The new details from Taipei, Taiwan, reported by Reuters, are an indication that any supply constraints experienced by Apple could be relatively short-lived. The company was ordered to shut down a factory that builds unibody enclosures for Apple on Oct. 16.
That plant in Eastern China was said to produce 60 percent of Apple's unibody enclosures for its MacBook Pro and MacBook Air products. The plant has also been responsible for casings for Apple's all-in-one iMac desktop.
Catcher had previously said that a partial production halt at the factory would slash shipments in October by 20 percent. That number could have grown to as much as 40 percent in November if the local government refused to allow the plant to resume production.
But with Wednesday's announcement that the plan will open at the end of the month, any concerns about November production appear to be assuaged. Last week, Catcher had originally said it hoped to reopen its plant at some time in November.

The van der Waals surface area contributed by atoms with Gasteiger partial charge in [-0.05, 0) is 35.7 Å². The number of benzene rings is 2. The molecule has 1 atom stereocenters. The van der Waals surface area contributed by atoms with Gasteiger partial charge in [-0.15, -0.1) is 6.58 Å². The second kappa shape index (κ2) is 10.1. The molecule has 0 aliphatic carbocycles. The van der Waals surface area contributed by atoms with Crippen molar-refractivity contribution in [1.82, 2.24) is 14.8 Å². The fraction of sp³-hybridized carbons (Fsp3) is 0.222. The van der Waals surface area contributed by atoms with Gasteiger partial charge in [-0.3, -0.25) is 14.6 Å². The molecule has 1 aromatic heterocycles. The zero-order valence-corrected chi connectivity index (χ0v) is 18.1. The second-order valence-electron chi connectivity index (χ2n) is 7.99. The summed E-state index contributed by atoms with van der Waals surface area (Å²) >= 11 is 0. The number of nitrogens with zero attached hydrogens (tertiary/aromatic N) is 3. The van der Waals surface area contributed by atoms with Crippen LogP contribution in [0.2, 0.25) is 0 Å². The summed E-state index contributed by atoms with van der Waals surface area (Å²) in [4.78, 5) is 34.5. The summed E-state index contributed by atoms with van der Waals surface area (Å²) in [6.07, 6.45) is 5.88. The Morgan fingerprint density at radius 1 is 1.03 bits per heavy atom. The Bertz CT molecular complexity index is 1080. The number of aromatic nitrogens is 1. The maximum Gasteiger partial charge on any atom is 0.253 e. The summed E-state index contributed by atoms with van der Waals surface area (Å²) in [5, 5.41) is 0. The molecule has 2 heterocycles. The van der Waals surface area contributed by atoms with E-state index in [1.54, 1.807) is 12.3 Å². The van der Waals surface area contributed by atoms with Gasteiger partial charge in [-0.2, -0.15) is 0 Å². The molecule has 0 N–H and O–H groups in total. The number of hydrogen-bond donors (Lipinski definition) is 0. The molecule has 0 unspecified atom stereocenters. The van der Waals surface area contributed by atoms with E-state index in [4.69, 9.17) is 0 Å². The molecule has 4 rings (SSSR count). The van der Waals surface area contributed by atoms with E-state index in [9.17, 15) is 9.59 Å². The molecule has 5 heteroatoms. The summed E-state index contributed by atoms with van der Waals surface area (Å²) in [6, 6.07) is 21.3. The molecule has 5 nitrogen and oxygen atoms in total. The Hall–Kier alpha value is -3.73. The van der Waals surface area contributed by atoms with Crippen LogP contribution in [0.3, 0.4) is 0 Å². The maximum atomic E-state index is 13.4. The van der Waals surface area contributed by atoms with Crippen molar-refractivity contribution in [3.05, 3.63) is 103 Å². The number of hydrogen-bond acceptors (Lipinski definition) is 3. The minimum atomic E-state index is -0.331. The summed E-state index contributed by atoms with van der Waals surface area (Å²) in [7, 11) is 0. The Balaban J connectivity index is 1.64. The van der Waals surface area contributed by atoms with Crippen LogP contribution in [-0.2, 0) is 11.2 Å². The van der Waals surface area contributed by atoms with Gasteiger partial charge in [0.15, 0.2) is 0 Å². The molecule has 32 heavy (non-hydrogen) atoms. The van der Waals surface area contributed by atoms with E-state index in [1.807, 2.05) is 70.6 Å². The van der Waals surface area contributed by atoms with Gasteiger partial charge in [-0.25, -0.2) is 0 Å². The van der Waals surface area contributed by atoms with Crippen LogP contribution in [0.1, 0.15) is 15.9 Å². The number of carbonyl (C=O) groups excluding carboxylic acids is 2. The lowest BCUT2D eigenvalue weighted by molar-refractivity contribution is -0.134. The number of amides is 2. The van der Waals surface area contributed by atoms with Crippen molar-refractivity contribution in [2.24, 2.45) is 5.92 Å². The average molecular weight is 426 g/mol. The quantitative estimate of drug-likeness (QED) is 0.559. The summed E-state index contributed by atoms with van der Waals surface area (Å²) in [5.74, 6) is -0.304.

The Catcher facility was closed due to "strange odors" said to have been emanating from the plant. The shutdown came just as Apple reported its best quarter ever for Mac sales, reaching 4.9 million units.
Apple quietly updated its MacBook Pro lineup on Monday, with slightly faster Intel processors and updated graphics, while some models gained larger hard drives. The design of the notebooks remains unchanged, featuring Apple's signature unibody look.